From my experiences with Cape Breton jumping mice, pet rats and other mice, I would say that 6" is not enough. I once had a mouse in the back of my pickup, chewing up my stuf. I slowly emptied the bed and the mouse was up in the front, trying to leap up to the end of the rolled inside edge -- It finally made it, and that leap was only about 1.5" short of the full pickup bed depth -- If it had been starting from a 2x4, it would have been able to leap over the tailgate!
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Old 06-20-2007, 03:43 PM   #3
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I have read about a marine electrical receptacle with male contacts that seals the opening and allows detaching the cord.
The entrance door seems to be the most likely way for them to get in. Those little buggers can get through amazingly small openings! Even if the door fit tightly, it would surprise me if it would keep them out.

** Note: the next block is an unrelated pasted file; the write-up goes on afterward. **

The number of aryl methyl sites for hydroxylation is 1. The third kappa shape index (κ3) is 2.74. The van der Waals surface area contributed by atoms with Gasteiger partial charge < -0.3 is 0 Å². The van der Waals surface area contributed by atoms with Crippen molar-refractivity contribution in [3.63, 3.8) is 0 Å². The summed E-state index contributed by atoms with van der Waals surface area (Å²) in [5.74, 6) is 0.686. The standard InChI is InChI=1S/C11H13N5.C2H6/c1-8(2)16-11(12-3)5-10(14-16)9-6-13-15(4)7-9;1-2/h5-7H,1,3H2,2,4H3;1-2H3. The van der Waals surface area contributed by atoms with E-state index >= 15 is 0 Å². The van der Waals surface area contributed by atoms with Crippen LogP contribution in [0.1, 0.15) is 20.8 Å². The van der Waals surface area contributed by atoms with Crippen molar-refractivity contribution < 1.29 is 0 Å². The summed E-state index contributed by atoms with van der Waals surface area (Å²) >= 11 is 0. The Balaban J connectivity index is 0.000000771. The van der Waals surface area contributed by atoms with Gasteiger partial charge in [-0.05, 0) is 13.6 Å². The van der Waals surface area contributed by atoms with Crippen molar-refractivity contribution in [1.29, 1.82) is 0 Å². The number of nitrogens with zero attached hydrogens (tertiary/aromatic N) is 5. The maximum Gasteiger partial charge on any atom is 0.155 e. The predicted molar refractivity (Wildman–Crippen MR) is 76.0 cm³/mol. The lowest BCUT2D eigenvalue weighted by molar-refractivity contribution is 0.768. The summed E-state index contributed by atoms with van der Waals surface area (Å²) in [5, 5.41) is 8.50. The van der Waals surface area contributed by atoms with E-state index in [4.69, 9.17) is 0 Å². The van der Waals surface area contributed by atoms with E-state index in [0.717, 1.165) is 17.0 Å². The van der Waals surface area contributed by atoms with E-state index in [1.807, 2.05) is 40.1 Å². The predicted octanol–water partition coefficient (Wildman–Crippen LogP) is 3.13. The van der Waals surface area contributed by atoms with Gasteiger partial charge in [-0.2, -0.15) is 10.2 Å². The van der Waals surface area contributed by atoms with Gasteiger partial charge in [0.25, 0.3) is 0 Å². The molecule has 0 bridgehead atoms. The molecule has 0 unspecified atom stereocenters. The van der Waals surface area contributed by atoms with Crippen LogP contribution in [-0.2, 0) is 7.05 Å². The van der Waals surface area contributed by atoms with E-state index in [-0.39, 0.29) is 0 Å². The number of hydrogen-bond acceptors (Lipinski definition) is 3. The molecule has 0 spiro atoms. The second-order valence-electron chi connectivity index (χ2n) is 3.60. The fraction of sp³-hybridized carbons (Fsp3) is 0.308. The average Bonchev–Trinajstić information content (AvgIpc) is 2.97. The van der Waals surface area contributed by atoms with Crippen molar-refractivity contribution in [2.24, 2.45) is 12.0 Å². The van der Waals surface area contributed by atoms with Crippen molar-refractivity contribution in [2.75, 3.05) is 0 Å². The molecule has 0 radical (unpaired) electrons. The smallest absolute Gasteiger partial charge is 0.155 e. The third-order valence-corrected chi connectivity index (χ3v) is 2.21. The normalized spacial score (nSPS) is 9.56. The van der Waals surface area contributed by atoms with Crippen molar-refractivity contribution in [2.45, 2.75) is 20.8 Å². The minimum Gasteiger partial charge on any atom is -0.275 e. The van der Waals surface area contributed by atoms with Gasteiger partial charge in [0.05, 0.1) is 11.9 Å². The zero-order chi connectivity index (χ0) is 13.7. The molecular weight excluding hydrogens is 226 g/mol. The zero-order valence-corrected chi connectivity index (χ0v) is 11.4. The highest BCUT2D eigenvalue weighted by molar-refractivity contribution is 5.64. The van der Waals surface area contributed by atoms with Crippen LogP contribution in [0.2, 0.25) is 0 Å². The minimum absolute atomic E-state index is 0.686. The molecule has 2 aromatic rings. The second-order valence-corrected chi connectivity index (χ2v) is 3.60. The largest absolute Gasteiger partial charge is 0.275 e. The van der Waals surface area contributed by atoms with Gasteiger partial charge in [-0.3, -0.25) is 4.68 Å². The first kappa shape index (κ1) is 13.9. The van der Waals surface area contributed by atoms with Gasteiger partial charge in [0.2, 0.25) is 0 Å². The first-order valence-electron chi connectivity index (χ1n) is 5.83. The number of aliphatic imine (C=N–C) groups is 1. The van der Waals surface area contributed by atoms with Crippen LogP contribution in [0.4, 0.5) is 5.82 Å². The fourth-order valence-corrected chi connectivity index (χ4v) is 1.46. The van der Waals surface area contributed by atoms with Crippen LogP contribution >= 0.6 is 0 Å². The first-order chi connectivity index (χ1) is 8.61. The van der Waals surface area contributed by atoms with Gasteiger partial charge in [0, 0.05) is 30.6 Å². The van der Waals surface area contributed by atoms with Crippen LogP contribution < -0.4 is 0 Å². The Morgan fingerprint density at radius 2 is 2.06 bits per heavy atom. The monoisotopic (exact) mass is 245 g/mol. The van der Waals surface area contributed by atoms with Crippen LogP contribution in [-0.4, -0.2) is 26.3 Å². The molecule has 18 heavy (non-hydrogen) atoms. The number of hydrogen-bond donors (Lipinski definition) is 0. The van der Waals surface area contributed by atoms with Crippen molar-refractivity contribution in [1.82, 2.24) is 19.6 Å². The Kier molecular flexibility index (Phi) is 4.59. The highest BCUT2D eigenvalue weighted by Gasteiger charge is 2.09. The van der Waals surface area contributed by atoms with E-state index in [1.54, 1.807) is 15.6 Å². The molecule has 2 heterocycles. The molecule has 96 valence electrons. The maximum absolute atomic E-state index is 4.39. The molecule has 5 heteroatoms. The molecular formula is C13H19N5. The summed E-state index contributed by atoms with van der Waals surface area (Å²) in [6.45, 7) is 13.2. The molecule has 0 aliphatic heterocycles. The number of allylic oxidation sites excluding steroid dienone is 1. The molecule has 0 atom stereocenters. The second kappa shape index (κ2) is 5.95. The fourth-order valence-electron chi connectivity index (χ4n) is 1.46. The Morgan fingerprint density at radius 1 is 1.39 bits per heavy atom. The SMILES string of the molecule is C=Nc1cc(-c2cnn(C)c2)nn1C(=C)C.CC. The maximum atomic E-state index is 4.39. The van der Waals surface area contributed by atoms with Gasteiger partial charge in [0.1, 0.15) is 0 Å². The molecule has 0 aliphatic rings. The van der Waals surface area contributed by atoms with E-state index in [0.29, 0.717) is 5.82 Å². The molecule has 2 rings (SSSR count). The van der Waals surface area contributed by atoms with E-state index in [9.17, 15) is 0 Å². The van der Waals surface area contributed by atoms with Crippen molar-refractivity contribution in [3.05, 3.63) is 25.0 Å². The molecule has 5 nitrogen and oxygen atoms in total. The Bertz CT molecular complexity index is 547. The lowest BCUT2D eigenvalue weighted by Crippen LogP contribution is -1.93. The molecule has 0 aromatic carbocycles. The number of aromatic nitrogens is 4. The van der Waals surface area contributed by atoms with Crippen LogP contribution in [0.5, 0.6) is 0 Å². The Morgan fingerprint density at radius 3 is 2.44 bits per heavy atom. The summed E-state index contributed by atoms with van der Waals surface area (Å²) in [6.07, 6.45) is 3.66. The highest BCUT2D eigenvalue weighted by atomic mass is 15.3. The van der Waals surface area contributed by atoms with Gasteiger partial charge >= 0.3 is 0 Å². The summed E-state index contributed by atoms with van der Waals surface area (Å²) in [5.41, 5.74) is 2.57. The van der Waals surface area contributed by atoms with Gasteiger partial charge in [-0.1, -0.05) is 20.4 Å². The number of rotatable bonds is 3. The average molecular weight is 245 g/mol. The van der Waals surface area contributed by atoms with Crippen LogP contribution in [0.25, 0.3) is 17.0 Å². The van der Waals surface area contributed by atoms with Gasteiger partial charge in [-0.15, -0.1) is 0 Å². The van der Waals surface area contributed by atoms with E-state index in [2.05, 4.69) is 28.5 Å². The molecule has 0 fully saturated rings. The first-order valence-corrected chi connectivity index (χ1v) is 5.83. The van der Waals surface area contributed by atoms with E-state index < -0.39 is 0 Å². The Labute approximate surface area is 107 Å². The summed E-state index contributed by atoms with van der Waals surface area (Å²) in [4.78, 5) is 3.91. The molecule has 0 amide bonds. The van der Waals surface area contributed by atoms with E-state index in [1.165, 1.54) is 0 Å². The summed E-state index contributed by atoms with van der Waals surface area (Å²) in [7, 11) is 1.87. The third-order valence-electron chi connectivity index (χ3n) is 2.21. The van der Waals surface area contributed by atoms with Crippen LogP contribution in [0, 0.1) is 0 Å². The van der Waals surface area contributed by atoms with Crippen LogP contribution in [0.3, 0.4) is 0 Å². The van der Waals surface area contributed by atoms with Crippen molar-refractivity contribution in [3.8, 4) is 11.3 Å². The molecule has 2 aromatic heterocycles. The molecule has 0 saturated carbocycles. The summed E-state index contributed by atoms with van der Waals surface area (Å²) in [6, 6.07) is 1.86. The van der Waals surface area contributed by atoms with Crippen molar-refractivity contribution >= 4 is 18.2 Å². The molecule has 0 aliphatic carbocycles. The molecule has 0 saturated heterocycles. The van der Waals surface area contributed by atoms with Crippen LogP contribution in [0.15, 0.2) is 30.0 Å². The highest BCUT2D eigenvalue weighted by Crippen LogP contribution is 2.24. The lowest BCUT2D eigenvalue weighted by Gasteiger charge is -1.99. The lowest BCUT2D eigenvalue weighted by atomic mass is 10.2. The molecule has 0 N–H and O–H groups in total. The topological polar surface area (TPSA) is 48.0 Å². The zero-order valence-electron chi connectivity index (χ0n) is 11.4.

One idea I'd considered for the door was to tape thick poly around the door frame (the recessed edge that the door seals against)... It depends upon which surface you have your door seal. On mine, I put the door seal foam on the door itself leaving bare fiberglass on the trailer. In the winter, I plan to seal the trailer in exactly this way.

As far as the gaping hole for the power cord, I bought a replacement one of those and using lots of epoxy, glued in a male 30A 125V twist lock connector. I then made a couple of pigtails with female 30A 125V connectors on one end and 15A/125V & RV connectors on the other. I did something similar on our old 1300 and it held up well over 5 years. When I got my 1700, I found all sorts of inset carcii inside the storage compartment along with 20 feet of power cable. I've since reclaimed that otherwise wasted storage compartment.

Here's the inside: